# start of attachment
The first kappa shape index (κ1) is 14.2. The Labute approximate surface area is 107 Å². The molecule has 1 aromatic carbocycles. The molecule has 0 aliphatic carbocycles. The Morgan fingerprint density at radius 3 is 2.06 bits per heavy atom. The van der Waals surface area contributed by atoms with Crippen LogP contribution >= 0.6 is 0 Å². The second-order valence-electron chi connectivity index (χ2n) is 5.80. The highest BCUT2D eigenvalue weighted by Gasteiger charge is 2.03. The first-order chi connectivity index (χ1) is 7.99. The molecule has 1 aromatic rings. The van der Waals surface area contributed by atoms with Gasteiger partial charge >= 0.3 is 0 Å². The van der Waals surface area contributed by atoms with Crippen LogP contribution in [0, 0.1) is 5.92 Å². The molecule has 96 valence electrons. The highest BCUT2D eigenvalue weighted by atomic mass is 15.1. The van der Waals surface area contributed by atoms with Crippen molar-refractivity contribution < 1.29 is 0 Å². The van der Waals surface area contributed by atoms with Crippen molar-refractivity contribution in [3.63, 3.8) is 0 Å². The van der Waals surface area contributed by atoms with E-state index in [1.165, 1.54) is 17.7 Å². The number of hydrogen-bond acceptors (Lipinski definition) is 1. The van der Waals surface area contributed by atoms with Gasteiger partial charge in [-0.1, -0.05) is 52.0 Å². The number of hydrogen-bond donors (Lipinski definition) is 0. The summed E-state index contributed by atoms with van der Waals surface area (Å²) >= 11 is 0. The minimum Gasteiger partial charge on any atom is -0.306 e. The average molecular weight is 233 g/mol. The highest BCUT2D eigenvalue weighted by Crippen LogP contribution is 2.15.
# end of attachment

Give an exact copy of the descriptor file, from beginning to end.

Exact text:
The first kappa shape index (κ1) is 14.2. The Labute approximate surface area is 107 Å². The molecule has 1 aromatic carbocycles. The molecule has 0 aliphatic carbocycles. The Morgan fingerprint density at radius 3 is 2.06 bits per heavy atom. The van der Waals surface area contributed by atoms with Crippen LogP contribution >= 0.6 is 0 Å². The second-order valence-electron chi connectivity index (χ2n) is 5.80. The highest BCUT2D eigenvalue weighted by Gasteiger charge is 2.03. The first-order chi connectivity index (χ1) is 7.99. The molecule has 1 aromatic rings. The van der Waals surface area contributed by atoms with Gasteiger partial charge >= 0.3 is 0 Å². The van der Waals surface area contributed by atoms with Crippen LogP contribution in [0, 0.1) is 5.92 Å². The molecule has 96 valence electrons. The highest BCUT2D eigenvalue weighted by atomic mass is 15.1. The van der Waals surface area contributed by atoms with Crippen molar-refractivity contribution < 1.29 is 0 Å². The van der Waals surface area contributed by atoms with Crippen molar-refractivity contribution in [3.63, 3.8) is 0 Å². The van der Waals surface area contributed by atoms with E-state index in [1.165, 1.54) is 17.7 Å². The number of hydrogen-bond acceptors (Lipinski definition) is 1. The van der Waals surface area contributed by atoms with Gasteiger partial charge in [-0.1, -0.05) is 52.0 Å². The number of hydrogen-bond donors (Lipinski definition) is 0. The summed E-state index contributed by atoms with van der Waals surface area (Å²) >= 11 is 0. The minimum Gasteiger partial charge on any atom is -0.306 e. The average molecular weight is 233 g/mol. The highest BCUT2D eigenvalue weighted by Crippen LogP contribution is 2.15.